Drought and flooding in Libya – climate catastrophe forces people to flee

powódź w Libii

Libya, a country beset by conflict and political instability, now faces another challenge – the dramatic effects of climate change. In recent years, the area’s residents have been experiencing both a slow, prolonged drought and sudden, devastating floods that lead to massive population displacement. This climate catastrophe, which is a direct result of global warming, is creating a new and painful reality for thousands of people, forcing them to leave their possessions.

Climate disaster – flooding in Libya

In 2023. Libya has experienced one of the worst climate disasters in its history. The flash floods caused by Hurricane Daniel brought massive destruction to many cities causing significant property damage, and many people lost their lives. In an article published in September, “Flooding in Libya – thousands killed by Hurricane Daniel,” we detailed the tragic situation. On September 10, Hurricane Daniel hit the northeastern coast of Africa. The country has not experienced such a massive natural disaster before. The city of Derna, was particularly affected. Flooding literally washed away this sizable port city on the Mediterranean coast.

Climate catastrophe – consequences

ReliefWeb’s report on the flooding in Libya describes the catastrophic effects in the eastern part of the country, which are both a human and environmental tragedy. The report points to serious environmental problems in both the short and long term. The main nuisance has become an increased risk of infectious diseases due to damage to water and sanitation infrastructure and stagnant flood waters. Between September 14 and 18, 243 cases of diseases associated with standing or contaminated water, such as cholera, dysentery, and other intestinal infections, were reported. Stagnant storm water, especially when it mixes with contaminated water from damaged sewage systems, becomes a breeding ground for pathogens. People who come into contact with contaminated water are at risk of bacterial, viral and fungal infections.

Libya’s floods are also having a significant impact on agriculture and animal husbandry, leading to serious economic and environmental consequences. Flooded fields lose their productivity, which not only causes immediate damage to crops, but also leads to long-term problems such as soil erosion and nutrient loss. This in turn results in food shortages and economic losses for farmers. In addition, flood water often brings chemicals and other pollutants that can contaminate the soil, making it unsuitable for further cultivation.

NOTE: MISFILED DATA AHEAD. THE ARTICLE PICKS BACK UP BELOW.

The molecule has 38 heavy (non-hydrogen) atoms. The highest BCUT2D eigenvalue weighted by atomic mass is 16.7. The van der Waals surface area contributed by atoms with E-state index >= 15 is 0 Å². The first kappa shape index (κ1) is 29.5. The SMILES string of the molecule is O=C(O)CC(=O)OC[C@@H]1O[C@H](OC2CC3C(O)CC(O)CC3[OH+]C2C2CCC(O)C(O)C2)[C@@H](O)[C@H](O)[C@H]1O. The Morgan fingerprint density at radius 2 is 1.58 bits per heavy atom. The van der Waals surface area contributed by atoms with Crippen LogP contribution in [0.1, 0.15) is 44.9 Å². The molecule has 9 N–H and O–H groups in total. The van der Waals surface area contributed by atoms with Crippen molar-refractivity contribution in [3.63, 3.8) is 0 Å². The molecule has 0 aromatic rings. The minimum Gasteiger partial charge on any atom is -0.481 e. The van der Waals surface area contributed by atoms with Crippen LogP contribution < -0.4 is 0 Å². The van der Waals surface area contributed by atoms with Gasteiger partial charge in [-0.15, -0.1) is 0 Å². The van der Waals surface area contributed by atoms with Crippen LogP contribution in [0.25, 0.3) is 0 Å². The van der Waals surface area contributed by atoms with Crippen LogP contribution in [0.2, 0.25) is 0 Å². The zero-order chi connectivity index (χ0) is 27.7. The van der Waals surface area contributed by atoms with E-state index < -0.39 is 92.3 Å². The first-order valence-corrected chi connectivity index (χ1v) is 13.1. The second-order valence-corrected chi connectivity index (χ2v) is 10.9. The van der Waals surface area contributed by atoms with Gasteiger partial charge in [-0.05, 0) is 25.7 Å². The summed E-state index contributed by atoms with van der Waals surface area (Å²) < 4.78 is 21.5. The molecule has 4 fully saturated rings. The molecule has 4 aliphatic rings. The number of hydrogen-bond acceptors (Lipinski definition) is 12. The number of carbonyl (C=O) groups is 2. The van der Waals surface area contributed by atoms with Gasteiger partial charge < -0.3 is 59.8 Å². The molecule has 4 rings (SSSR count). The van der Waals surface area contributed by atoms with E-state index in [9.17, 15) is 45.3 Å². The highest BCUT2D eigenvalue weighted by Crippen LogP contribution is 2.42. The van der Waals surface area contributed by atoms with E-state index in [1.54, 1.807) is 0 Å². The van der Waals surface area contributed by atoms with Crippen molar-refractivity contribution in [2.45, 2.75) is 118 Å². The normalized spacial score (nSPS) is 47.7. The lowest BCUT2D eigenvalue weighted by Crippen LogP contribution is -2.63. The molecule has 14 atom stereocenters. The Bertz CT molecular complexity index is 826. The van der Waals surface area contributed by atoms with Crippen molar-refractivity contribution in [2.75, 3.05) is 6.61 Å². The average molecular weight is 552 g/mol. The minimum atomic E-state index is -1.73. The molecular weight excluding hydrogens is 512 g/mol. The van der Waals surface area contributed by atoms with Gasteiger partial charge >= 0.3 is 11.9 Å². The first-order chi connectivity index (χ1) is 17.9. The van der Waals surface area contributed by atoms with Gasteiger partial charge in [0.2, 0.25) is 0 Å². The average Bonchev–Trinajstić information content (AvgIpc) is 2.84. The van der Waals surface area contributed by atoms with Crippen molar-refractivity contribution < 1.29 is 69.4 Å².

At the same time, floods pose a threat to livestock farming, destroying pastures and water sources. This leads to problems with feeding and access to water for livestock. In addition, pollutants carried with flood waters can have long-term effects on biodiversity, which can disrupt local habitats and food chains.

The drama of climate refugees

Libya is home to nearly one million refugees. Many are from neighboring North African countries who have fled violence and humanitarian crises. Some have lost their farms due to the prolonged drought in their countries and have come to Libya in hopes of rebuilding them. Michela Pugliese, migration and asylum researcher at Euro-Med Human Rights Monitor, pointed out that before the floods, Libya was home to more than 705,000 people. refugees and migrants from more than 44 different nationalities, including Chad, Egypt, Niger, Nigeria and Sudan.

However, as a result of the recent flood, thousands of residents lost their homes and had to look for a new place to live. These people, now known as climate refugees, face an uncertain future. They are struggling not only with the hardships of losing their homes, but also with legal uncertainty. The term “climate refugee” is not yet officially recognized in international law, creating additional challenges in accessing humanitarian assistance and legal protection. Among the 40,000. people displaced by the floods in Libya, many have moved to towns and villages further east, and a small number to the west of the country. It is estimated that by 2050. Some 1.2 billion people will experience internal or external displacement as a result of intensifying climate events.

Faced with this unprecedented situation, the international community has begun to mobilize resources and support for Libya. Humanitarian organizations and the UN are making efforts to provide necessary assistance, including shelter, food and medical care. However, logistical and political challenges are hampering effective aid to the Libyan people.

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